Get Stuff We Love
Let's be honest: Can you remember the last time you washed your brushes? Still thinking? Don’t feel too bad because you’re definitely not alone.
Get Stuff We Love
Besides the obvious ick factor, there are some important reasons why you should break this sloppy beauty habit ASAP. Product buildup and residue shortens a brush’s lifespan — not to mention, it sabotages your ability to apply makeup with precision, which is the whole point of using a brush in the first place.
“We end up throwing brushes away because it’s too late to salvage them by the time we get to them. Neglect that $20 brush and it will quickly end up looking like a stack of mottled hay,” said Francesca Roman, a makeup artist at Butterfly Studio Salon in New York City.
Messy tools can also harm your complexion. “Dirt, oil and bacteria can transfer to your makeup brushes from your skin, causing acne breakouts, skin irritation or even spread infections,” said Joshua Zeichner, director of cosmetic and clinical research in dermatology at Mount Sinai Medical Center in New York City. More specifically, your bad brush hygiene can trigger a distinct type of breakout called “pomade acne."
“It’s traditionally found along the hairline in people who use pomade. All the pimples look the same, as if they all popped up at once,” Zeichner said.
So, how often do you really need to wash your brushes to keep them — and your complexion — in great shape? We asked the pros for advice on how they keep their tools tidy, and which new products will make the beauty chore a little less tedious. Happy spring cleaning!
1. Establish a regular cleansing schedule.
Most pros agree that you should wash your brushes at least once a month. “I usually shoot for the first of the month because it’s easy to remember that way,” said Fiona Stiles, a Los Angeles-based celebrity makeup artist. So set a calendar date on your phone, and stick with it!
2. Wash your brushes with shampoo.
Fill a glass or your sink about a quarter of the way up with warm water and add a tablespoon of of mild baby shampoo or a high-quality, clarifying shampoo. “Submerge half of the brush head into the water without getting the base wet, and swish away for a few minutes before rinsing,” says Roman.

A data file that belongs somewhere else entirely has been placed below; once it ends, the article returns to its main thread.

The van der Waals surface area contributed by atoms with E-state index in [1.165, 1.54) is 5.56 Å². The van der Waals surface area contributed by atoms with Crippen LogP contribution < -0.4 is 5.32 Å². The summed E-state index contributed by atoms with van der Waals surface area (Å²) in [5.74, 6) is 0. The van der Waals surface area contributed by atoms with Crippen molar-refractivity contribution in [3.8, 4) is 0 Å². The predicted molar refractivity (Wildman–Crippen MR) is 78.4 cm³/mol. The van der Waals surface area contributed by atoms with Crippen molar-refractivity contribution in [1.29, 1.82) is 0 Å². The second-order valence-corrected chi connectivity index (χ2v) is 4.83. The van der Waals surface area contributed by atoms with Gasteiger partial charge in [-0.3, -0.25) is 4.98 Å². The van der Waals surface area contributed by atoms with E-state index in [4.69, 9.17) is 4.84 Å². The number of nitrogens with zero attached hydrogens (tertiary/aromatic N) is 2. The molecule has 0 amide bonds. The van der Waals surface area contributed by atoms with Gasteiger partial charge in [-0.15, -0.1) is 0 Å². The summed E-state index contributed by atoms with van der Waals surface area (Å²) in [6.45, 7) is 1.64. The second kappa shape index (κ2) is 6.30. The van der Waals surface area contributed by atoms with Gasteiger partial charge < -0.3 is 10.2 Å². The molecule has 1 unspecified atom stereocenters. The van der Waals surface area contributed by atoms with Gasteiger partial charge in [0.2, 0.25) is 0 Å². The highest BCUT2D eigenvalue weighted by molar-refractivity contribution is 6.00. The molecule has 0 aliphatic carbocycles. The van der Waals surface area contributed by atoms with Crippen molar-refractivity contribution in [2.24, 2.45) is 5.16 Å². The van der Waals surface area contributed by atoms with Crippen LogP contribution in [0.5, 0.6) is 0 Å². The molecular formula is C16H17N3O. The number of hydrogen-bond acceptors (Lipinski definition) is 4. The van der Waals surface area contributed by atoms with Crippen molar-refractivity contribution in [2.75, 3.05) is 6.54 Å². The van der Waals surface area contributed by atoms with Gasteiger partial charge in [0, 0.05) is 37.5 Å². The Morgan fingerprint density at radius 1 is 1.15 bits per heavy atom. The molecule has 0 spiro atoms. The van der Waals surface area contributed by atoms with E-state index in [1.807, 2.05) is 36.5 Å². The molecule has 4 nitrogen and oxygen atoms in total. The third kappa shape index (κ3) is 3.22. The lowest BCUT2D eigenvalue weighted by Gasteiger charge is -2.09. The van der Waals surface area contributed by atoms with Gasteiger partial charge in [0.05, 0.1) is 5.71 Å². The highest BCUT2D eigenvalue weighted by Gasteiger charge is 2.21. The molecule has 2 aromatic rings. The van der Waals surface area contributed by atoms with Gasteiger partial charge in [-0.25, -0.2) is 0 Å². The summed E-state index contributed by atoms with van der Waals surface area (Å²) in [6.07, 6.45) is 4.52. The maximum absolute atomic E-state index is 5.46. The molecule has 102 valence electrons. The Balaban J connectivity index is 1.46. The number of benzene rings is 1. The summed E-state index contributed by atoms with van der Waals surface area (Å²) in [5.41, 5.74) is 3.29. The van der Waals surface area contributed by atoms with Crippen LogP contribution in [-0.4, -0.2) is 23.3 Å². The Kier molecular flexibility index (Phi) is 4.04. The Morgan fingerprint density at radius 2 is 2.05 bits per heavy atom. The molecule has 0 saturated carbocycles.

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Johnson's Baby Shampoo, $7, Amazon
3. Don’t be afraid to deep-clean your synthetic brushes.
Ever notice how hard it is to clean your concealer, foundation or lipstick brushes? Creamy, emollient-based makeup is very stubborn and difficult to remove, notes Stiles. She suggests Dawn or Palmolive to get those synthetic brushes squeaky clean. “Regular dish-washing detergent is great at breaking down oils and removing all of the makeup and bacteria.”
Palmolive Original Dish Washing Liquid 2 Pack, $10, Amazon
4. Lay your brushes flat to dry.
Put a towel on the counter and arrange your brushes with the bristles hanging over the edge so they air dry faster. “If you dry them with the bristles upright in a cup, the water will eventually dissolve the glue and the brush head will separate from the handle,” said Stiles.
5. Buy a special brush cleanser.
While you can certainly DIY with other detergents, a brush-specific formula is still the most efficient way to de-gunk your tools without risking any long-term damage. Stiles entrusts her more delicate brushes to Masters Brush Cleaner and Preserver. “I’ve been using it for over a decade and I’ve had many of my brushes for longer than that, thanks to this effective but gentle product.” We also like Japonesque Solid Brush Cleanser, a travel-friendly, solid balm that makes washing your brushes a cinch. Swirl a wet brush head over the surface, and the goat-milk formula transforms into foamy lather that dissolves makeup while keeping bristles soft and conditioned.
The Master Brush Cleaner & Preserver, $7, Amazon
Japonesque Solid Brush Cleanser, $20, Ulta
6. Use a towelette in between washes.
Think of a disposable cleansing wipe as a light dusting for your brushes. It’s no substitute for a real cleanse, but it keeps the tips in decent shape between washings. The regular variety intended for your face may be too wet or have ingredients you don’t necessarily need, so we like the new EcoTools Makeup Brush Cleansing Cloths which are specifically designed to mop up makeup without oversaturating the bristles.
EcoTools Makeup Brush Cleansing Cloths, $5, Target
7. Try a solvent spray if you use the same brush for two different shades.
If you just need to remove pigment from a brush before you can finish doing your makeup, then a solvent spray is your best bet. Look for a waterless formula that’s also alcohol-free, like Sephora Collection Instant Dry Brush Cleaner Spray. It’s like dry shampoo for your brushes!
Dry Clean Instant Dry Brush Cleaner Spray, $14, Sephora
8. Don’t forget about your other tools.
Your brow game has never been better, but your trusty tweezers may be telling a different story. “People assume that tweezers dull over time, but it’s actually the residue that makes them less effective,” said Sania Vucetaj, brow expert and owner of Sania’s Brow Bar in NYC. Vucetaj recommends cleaning them with an alcohol swab on a monthly basis.
9. Raid your bathroom cabinet in a pinch.
When you find yourself in a situation where your brushes are super grimy and there’s absolutely no time to clean them, it’s best to err on the side of hygiene. A clean cotton swab is an easy hack for applying eye shadow or eyeliner. You can also use a cotton ball to blend powder or blush.
Q-tips Precision Tips Cotton Swabs, $3, Walmart
This article was originally published on Apr. 4, 2016 on TODAY.